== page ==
Click the “cog” icon ⚙️ above the “Issue color field” to open the customization section:

To customize the color for a field value, click the button labeled with the field value and select the desired color in the palette. For a different color than those available in the color palette, you can either enter the hex code or the RGB value for the color.

Tip: use e.g. https://www.color-hex.com/ to find more colors.

When a color is customized, the color button is marked with a (*).

To revert to the default color for a customized value, click the “Revert to default” button (which also displays the default color).

How to work with a dependency map

Once the map is shown, you can navigate it using your mouse and/or trackpad.
To pan, click the left mouse button and drag (or use the pan gesture on your trackpad).
To zoom, use the scroll wheel (or pinch gesture on your trackpad). If you zoom in far enough you will see the Summary of the issue, instead of just the issue key.
To select an issue, click on the issue. To select additional issues, hold control or command and click on the issues. In addition to highlighting the selected issues, Dependency Map will also highlight their links, and any linked issues:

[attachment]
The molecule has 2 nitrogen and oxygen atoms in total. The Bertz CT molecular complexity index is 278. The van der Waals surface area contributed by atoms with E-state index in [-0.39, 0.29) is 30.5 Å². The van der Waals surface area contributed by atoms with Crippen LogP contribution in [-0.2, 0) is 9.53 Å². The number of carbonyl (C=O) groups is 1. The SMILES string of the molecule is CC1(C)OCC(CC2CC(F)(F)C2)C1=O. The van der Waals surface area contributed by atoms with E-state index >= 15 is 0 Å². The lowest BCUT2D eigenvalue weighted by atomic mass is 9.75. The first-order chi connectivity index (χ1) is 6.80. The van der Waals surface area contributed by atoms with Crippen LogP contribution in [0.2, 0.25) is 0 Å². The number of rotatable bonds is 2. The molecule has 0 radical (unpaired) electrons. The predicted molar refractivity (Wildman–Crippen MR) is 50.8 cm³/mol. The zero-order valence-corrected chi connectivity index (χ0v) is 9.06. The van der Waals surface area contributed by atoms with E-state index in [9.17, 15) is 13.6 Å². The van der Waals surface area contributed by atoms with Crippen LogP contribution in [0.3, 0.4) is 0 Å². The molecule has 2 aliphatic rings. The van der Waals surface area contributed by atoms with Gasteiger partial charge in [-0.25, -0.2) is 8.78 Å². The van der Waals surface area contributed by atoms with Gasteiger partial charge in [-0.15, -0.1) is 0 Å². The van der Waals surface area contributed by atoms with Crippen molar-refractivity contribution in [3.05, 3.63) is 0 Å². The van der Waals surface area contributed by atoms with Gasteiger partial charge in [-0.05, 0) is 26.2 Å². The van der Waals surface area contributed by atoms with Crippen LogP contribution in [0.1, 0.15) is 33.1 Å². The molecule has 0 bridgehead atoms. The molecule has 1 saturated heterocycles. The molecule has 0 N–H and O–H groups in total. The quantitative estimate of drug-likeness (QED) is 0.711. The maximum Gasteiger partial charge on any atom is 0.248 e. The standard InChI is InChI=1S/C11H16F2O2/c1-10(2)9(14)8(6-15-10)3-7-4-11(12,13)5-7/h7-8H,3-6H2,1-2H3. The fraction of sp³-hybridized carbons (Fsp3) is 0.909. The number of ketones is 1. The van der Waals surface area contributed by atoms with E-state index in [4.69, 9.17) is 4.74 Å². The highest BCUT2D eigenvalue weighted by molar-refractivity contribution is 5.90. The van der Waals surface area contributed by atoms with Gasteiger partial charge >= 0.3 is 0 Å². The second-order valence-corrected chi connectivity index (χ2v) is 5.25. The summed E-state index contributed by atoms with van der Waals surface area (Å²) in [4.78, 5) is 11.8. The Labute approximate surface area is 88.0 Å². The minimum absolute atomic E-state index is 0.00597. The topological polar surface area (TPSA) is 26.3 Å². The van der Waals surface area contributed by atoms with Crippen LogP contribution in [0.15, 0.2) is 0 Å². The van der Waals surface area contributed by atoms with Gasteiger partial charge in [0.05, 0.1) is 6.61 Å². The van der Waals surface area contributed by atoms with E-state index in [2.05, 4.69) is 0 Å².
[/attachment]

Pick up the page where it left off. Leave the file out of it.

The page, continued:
The “Link type” legend shows what links are displayed in the map:

To show or hide links, click the checkbox next to the link type in the Links box. Note that selecting issues will still highlight the links to/from those issues.
The Issue color and Link type legends can be moved by simply dragging them.
To edit an issue in Jira’s standard issue screen, click the issue key at the top of the issue box (e.g. PX-72 in the example above).
The Issue Color legend shows how the colors of the issue boxes are mapped to values.

Toolbar

Dependency Map has a toolbar at the top of the page with the following buttons:

  • Enable/disable editing – click the lock icon to enable editing.
  • Undo – click to revert changes. The tooltip displays details about what will be undone.
  • Redo – click to reapply previously undone changes. The tooltip displays details about what will be undone.
  • Reload issues – reloads the latest changes to issues and updates the map. The Undo/Redo stacks are cleared.
  •   Share map – click to share the map. Copies a direct link to the map to your clipboard.
  • Give feedback – let us know what you think and propose new features.